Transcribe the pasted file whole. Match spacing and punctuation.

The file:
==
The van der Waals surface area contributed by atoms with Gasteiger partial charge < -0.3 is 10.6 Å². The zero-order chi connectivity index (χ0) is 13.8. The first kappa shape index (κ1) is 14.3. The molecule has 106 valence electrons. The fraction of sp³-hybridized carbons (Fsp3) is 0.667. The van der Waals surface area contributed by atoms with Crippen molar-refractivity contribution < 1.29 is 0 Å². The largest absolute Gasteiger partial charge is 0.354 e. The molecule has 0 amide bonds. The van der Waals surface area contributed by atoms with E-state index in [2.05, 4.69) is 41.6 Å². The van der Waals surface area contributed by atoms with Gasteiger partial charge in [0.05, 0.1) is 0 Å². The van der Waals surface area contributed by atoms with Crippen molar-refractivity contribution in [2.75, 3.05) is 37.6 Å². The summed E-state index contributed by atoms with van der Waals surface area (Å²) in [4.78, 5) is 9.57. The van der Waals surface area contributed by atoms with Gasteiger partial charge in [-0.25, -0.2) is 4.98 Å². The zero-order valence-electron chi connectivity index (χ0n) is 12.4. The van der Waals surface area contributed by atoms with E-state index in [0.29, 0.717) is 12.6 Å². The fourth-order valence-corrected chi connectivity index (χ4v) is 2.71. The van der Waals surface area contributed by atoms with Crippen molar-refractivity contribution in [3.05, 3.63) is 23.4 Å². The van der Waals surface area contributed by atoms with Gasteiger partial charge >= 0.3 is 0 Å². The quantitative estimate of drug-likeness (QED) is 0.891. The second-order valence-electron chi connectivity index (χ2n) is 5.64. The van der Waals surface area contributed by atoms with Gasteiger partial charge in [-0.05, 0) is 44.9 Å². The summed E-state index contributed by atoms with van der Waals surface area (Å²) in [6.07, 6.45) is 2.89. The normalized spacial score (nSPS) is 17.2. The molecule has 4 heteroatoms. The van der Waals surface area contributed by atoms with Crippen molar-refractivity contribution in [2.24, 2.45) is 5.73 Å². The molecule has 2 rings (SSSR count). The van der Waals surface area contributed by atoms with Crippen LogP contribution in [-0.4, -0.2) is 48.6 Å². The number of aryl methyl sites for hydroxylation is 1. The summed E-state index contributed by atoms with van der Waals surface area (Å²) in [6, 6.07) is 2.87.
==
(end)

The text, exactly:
The van der Waals surface area contributed by atoms with Gasteiger partial charge < -0.3 is 10.6 Å². The zero-order chi connectivity index (χ0) is 13.8. The first kappa shape index (κ1) is 14.3. The molecule has 106 valence electrons. The fraction of sp³-hybridized carbons (Fsp3) is 0.667. The van der Waals surface area contributed by atoms with Crippen molar-refractivity contribution < 1.29 is 0 Å². The largest absolute Gasteiger partial charge is 0.354 e. The molecule has 0 amide bonds. The van der Waals surface area contributed by atoms with E-state index in [2.05, 4.69) is 41.6 Å². The van der Waals surface area contributed by atoms with Gasteiger partial charge in [0.05, 0.1) is 0 Å². The van der Waals surface area contributed by atoms with Crippen molar-refractivity contribution in [2.75, 3.05) is 37.6 Å². The summed E-state index contributed by atoms with van der Waals surface area (Å²) in [4.78, 5) is 9.57. The van der Waals surface area contributed by atoms with Gasteiger partial charge in [-0.25, -0.2) is 4.98 Å². The zero-order valence-electron chi connectivity index (χ0n) is 12.4. The van der Waals surface area contributed by atoms with E-state index in [0.29, 0.717) is 12.6 Å². The fourth-order valence-corrected chi connectivity index (χ4v) is 2.71. The van der Waals surface area contributed by atoms with Crippen molar-refractivity contribution in [3.05, 3.63) is 23.4 Å². The van der Waals surface area contributed by atoms with Gasteiger partial charge >= 0.3 is 0 Å². The quantitative estimate of drug-likeness (QED) is 0.891. The second-order valence-electron chi connectivity index (χ2n) is 5.64. The van der Waals surface area contributed by atoms with Gasteiger partial charge in [-0.05, 0) is 44.9 Å². The summed E-state index contributed by atoms with van der Waals surface area (Å²) in [6.07, 6.45) is 2.89. The normalized spacial score (nSPS) is 17.2. The molecule has 4 heteroatoms. The van der Waals surface area contributed by atoms with Crippen molar-refractivity contribution in [2.24, 2.45) is 5.73 Å². The molecule has 2 rings (SSSR count). The van der Waals surface area contributed by atoms with Crippen LogP contribution in [-0.4, -0.2) is 48.6 Å². The number of aryl methyl sites for hydroxylation is 1. The summed E-state index contributed by atoms with van der Waals surface area (Å²) in [6, 6.07) is 2.87.